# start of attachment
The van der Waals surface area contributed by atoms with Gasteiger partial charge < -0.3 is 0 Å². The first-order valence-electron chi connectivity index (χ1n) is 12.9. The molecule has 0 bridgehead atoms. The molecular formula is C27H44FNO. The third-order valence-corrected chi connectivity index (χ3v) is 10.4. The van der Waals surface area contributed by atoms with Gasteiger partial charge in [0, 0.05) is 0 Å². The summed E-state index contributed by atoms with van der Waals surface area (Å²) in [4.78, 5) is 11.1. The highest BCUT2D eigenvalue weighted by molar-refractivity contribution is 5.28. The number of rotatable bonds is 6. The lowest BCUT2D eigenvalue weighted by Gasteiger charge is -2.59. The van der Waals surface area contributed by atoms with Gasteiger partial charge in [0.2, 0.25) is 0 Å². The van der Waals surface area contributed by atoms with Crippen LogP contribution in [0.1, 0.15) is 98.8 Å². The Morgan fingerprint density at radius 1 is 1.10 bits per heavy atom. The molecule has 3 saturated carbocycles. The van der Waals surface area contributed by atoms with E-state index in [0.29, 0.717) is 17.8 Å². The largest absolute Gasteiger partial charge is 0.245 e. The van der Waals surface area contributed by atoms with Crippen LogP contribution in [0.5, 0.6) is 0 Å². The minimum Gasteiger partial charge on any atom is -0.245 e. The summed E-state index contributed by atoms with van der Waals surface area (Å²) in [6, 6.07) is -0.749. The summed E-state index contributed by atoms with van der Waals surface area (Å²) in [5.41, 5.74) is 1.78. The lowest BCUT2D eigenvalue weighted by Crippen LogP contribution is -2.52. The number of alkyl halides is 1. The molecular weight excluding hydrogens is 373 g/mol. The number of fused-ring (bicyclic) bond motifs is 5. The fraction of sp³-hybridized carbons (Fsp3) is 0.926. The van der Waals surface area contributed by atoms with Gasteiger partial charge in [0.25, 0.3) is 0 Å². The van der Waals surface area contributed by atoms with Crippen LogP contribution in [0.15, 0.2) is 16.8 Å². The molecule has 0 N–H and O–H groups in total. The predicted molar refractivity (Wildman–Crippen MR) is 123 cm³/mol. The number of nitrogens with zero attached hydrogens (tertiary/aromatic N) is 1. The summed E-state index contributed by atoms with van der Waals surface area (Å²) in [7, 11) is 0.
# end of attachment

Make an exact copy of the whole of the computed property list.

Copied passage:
The van der Waals surface area contributed by atoms with Gasteiger partial charge < -0.3 is 0 Å². The first-order valence-electron chi connectivity index (χ1n) is 12.9. The molecule has 0 bridgehead atoms. The molecular formula is C27H44FNO. The third-order valence-corrected chi connectivity index (χ3v) is 10.4. The van der Waals surface area contributed by atoms with Gasteiger partial charge in [0, 0.05) is 0 Å². The summed E-state index contributed by atoms with van der Waals surface area (Å²) in [4.78, 5) is 11.1. The highest BCUT2D eigenvalue weighted by molar-refractivity contribution is 5.28. The number of rotatable bonds is 6. The lowest BCUT2D eigenvalue weighted by Gasteiger charge is -2.59. The van der Waals surface area contributed by atoms with Gasteiger partial charge in [0.2, 0.25) is 0 Å². The van der Waals surface area contributed by atoms with Crippen LogP contribution in [0.1, 0.15) is 98.8 Å². The Morgan fingerprint density at radius 1 is 1.10 bits per heavy atom. The molecule has 3 saturated carbocycles. The van der Waals surface area contributed by atoms with E-state index in [0.29, 0.717) is 17.8 Å². The largest absolute Gasteiger partial charge is 0.245 e. The van der Waals surface area contributed by atoms with Crippen LogP contribution in [0.5, 0.6) is 0 Å². The minimum Gasteiger partial charge on any atom is -0.245 e. The summed E-state index contributed by atoms with van der Waals surface area (Å²) in [6, 6.07) is -0.749. The summed E-state index contributed by atoms with van der Waals surface area (Å²) in [5.41, 5.74) is 1.78. The lowest BCUT2D eigenvalue weighted by Crippen LogP contribution is -2.52. The number of alkyl halides is 1. The molecular weight excluding hydrogens is 373 g/mol. The number of fused-ring (bicyclic) bond motifs is 5. The fraction of sp³-hybridized carbons (Fsp3) is 0.926. The van der Waals surface area contributed by atoms with Gasteiger partial charge in [0.25, 0.3) is 0 Å². The van der Waals surface area contributed by atoms with Crippen LogP contribution in [0.15, 0.2) is 16.8 Å². The molecule has 0 N–H and O–H groups in total. The predicted molar refractivity (Wildman–Crippen MR) is 123 cm³/mol. The number of nitrogens with zero attached hydrogens (tertiary/aromatic N) is 1. The summed E-state index contributed by atoms with van der Waals surface area (Å²) in [7, 11) is 0.